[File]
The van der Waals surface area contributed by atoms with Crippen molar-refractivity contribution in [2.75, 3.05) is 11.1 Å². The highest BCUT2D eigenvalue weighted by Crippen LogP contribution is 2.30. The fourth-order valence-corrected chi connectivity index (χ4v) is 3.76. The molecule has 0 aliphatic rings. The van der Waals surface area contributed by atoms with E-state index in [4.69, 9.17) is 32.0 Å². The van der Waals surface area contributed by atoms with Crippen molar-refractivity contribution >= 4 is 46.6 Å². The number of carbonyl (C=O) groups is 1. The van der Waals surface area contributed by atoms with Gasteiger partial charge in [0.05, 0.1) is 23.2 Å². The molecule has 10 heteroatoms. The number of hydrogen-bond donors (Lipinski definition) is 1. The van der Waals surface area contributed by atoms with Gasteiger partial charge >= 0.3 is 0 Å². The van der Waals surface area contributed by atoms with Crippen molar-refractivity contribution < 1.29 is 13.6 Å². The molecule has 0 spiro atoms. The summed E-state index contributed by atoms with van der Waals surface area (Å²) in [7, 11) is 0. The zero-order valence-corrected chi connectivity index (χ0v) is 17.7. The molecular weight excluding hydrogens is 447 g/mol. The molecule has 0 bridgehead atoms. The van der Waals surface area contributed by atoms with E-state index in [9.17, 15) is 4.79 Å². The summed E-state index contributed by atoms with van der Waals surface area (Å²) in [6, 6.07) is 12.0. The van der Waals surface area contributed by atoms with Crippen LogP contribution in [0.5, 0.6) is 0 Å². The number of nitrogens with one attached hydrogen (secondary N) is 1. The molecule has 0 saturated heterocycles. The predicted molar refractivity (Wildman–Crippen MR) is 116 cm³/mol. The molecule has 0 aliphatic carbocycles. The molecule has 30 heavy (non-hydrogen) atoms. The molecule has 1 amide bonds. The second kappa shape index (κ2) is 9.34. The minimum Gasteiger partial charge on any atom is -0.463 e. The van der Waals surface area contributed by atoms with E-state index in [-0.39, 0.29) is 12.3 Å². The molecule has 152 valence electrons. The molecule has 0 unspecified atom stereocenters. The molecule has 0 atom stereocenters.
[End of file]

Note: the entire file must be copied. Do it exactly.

The van der Waals surface area contributed by atoms with Crippen molar-refractivity contribution in [2.75, 3.05) is 11.1 Å². The highest BCUT2D eigenvalue weighted by Crippen LogP contribution is 2.30. The fourth-order valence-corrected chi connectivity index (χ4v) is 3.76. The molecule has 0 aliphatic rings. The van der Waals surface area contributed by atoms with E-state index in [4.69, 9.17) is 32.0 Å². The van der Waals surface area contributed by atoms with Crippen molar-refractivity contribution >= 4 is 46.6 Å². The number of carbonyl (C=O) groups is 1. The van der Waals surface area contributed by atoms with Gasteiger partial charge in [0.05, 0.1) is 23.2 Å². The molecule has 10 heteroatoms. The number of hydrogen-bond donors (Lipinski definition) is 1. The van der Waals surface area contributed by atoms with Gasteiger partial charge >= 0.3 is 0 Å². The van der Waals surface area contributed by atoms with Crippen molar-refractivity contribution < 1.29 is 13.6 Å². The molecule has 0 spiro atoms. The summed E-state index contributed by atoms with van der Waals surface area (Å²) in [7, 11) is 0. The zero-order valence-corrected chi connectivity index (χ0v) is 17.7. The molecular weight excluding hydrogens is 447 g/mol. The molecule has 0 bridgehead atoms. The van der Waals surface area contributed by atoms with E-state index in [9.17, 15) is 4.79 Å². The summed E-state index contributed by atoms with van der Waals surface area (Å²) in [6, 6.07) is 12.0. The van der Waals surface area contributed by atoms with Crippen LogP contribution in [0.5, 0.6) is 0 Å². The number of nitrogens with one attached hydrogen (secondary N) is 1. The molecule has 0 saturated heterocycles. The predicted molar refractivity (Wildman–Crippen MR) is 116 cm³/mol. The molecule has 0 aliphatic carbocycles. The molecule has 30 heavy (non-hydrogen) atoms. The molecule has 1 amide bonds. The second kappa shape index (κ2) is 9.34. The minimum Gasteiger partial charge on any atom is -0.463 e. The van der Waals surface area contributed by atoms with E-state index in [-0.39, 0.29) is 12.3 Å². The molecule has 152 valence electrons. The molecule has 0 unspecified atom stereocenters. The molecule has 0 atom stereocenters.